Creative Carpentry for a Cowboy Room
Updated: Jul 28, 2021
Wood lovers might love the unique “Old West” accents that Randy Stephenson of Cropwell, Alabama, made from rough-cut lumber for a cowboy-theme room at his home. By incorporating the exposed wood grain and natural live edges into the baseboards, ceiling molding, and door and window casing, he gave the room an old-timey feel which he enhanced with a pair of batwing-style saloon doors.
"My wife Donna came up with the design of the room," explains Stephenson. "She is the brains, and I'm just the grunt."
Enclosing a closet, the saloon doors were comprised of edge-joined boards enclosed by a four-piece rail-and-stile frame. To give the doors their batwing shape, the top rails included a mirrored swoop on each side, which Stephenson cut out with a jigsaw.
The door panels were made of individual rough-cut boards, and Stephenson first trued their edges on a table saw to ensure a tight fit to the joints. A feather-board makes a handy table saw accessory that applies pressure across the work-piece and against the fence, so the cut line is held in place and maintains alignment with the blade.
To assemble the doors, Stephenson first used a router to cut dadoes (grooves) along the interior sides of the rails and stiles, which encased the panel edges and conceal the end joints. To fasten the panels, wood glue was applied to all mating faces of the corner joints, and the entire construction was clamped together, then strengthened with trim-head screws.
Tool Tip: Quality trim-head screws such as the Fine Screws from U2 Fasteners have self-drilling tips and aggressive threads that draw joints tightly together. When countersunk, the small screw heads leave a tiny hole similar to a nail head, which is easy to conceal with wood filler.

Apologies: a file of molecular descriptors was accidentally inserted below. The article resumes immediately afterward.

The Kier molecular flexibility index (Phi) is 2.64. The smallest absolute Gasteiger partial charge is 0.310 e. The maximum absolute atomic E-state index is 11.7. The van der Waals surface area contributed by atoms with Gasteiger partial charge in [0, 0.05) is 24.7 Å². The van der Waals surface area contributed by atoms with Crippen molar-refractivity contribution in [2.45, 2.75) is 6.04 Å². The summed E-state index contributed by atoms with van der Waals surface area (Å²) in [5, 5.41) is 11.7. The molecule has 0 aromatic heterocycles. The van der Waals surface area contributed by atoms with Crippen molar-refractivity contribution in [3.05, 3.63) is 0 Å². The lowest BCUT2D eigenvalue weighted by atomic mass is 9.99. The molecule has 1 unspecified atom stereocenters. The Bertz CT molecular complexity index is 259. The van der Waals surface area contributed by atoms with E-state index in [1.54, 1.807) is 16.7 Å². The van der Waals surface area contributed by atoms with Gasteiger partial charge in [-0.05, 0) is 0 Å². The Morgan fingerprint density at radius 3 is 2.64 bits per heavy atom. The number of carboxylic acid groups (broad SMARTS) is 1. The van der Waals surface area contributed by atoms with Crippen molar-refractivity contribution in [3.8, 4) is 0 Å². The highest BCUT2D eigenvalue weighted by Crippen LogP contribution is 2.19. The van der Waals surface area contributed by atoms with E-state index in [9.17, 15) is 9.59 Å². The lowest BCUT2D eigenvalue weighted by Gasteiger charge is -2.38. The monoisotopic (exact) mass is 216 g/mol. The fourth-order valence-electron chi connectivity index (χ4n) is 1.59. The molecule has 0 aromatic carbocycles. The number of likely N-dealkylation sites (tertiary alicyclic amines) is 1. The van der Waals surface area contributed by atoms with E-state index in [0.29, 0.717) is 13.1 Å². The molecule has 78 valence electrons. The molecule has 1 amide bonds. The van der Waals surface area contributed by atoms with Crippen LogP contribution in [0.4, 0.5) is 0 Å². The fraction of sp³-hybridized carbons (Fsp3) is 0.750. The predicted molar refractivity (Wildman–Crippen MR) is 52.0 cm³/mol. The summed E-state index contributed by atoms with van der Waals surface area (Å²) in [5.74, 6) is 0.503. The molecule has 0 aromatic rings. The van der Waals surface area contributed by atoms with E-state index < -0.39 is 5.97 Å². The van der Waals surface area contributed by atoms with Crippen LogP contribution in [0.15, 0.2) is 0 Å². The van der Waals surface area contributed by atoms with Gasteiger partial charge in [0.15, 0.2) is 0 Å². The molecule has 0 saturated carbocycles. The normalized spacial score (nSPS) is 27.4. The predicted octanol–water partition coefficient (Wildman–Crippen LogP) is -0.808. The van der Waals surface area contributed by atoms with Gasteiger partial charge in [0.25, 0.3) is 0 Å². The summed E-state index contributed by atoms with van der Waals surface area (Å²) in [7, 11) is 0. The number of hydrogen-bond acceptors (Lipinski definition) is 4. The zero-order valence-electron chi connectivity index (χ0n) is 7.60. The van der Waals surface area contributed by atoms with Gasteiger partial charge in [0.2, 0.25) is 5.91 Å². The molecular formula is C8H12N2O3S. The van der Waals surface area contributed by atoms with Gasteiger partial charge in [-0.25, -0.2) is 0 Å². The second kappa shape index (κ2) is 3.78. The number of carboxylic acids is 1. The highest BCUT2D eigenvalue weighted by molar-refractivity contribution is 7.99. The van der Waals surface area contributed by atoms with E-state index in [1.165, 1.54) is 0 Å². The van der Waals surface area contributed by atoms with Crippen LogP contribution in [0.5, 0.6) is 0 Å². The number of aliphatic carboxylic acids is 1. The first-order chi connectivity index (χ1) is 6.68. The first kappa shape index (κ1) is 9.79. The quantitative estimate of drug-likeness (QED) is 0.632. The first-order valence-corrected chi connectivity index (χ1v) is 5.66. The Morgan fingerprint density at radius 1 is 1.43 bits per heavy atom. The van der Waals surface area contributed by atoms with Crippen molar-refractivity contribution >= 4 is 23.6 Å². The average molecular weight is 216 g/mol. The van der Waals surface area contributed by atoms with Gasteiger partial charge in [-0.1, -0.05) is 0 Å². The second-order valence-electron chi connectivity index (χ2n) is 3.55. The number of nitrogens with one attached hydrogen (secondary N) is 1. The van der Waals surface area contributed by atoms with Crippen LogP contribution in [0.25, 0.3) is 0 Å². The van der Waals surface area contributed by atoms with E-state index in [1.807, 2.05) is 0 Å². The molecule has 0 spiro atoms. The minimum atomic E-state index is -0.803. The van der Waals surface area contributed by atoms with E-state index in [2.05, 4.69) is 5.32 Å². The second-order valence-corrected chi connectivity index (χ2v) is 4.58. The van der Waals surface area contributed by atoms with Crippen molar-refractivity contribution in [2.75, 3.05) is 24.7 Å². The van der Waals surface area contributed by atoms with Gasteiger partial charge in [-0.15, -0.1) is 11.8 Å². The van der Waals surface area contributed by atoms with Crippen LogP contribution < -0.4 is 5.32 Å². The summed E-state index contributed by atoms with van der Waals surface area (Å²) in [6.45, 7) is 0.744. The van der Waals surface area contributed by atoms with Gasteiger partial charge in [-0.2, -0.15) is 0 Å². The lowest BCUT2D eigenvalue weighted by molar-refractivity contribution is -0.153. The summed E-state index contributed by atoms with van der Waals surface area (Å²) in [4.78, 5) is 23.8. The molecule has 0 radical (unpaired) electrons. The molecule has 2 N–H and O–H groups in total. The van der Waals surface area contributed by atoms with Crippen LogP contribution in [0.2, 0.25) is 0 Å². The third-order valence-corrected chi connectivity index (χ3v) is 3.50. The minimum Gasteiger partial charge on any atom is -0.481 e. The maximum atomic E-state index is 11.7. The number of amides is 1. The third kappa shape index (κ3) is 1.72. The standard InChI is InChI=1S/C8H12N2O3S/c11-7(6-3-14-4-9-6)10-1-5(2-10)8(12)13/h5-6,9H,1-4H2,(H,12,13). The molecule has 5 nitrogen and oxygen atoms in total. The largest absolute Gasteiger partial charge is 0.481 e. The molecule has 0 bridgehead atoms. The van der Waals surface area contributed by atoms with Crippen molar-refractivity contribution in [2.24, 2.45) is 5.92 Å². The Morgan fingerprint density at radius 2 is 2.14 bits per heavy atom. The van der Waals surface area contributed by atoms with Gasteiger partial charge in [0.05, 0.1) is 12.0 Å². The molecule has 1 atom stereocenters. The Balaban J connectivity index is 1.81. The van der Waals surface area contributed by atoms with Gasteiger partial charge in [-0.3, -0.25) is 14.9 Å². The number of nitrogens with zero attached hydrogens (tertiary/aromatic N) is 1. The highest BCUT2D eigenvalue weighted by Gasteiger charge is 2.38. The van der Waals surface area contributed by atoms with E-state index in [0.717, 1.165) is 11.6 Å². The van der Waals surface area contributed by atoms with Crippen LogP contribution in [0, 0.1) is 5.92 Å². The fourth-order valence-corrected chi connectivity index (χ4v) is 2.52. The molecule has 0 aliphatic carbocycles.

Looks like a fun and unique project!
For the most accurate fit between the edge-joined boards which comprised the door panels, Randy Stephenson first squared up the edges of the boards using a table saw and feather-board accessory to maintain cutting accuracy. Once the edge joints were true, he clamped the panel together and trimmed the sides flush.
The top rails of the batwing saloon doors each had a mirror-image decorative swoop.
The remaining stiles and rails of the frames were then cut to length. Stephenson routed a dado along the inside center of the rails and stiles to conceal the end-joints of the door panel.
The panels were assembled with clamps and fastened using wood glue and trim-head screws.
Editor's Note: Randy Stephenson is a professional remodeling contractor in central Alabama, who can be reached by email at handyrandyco [a] yahoo.com.
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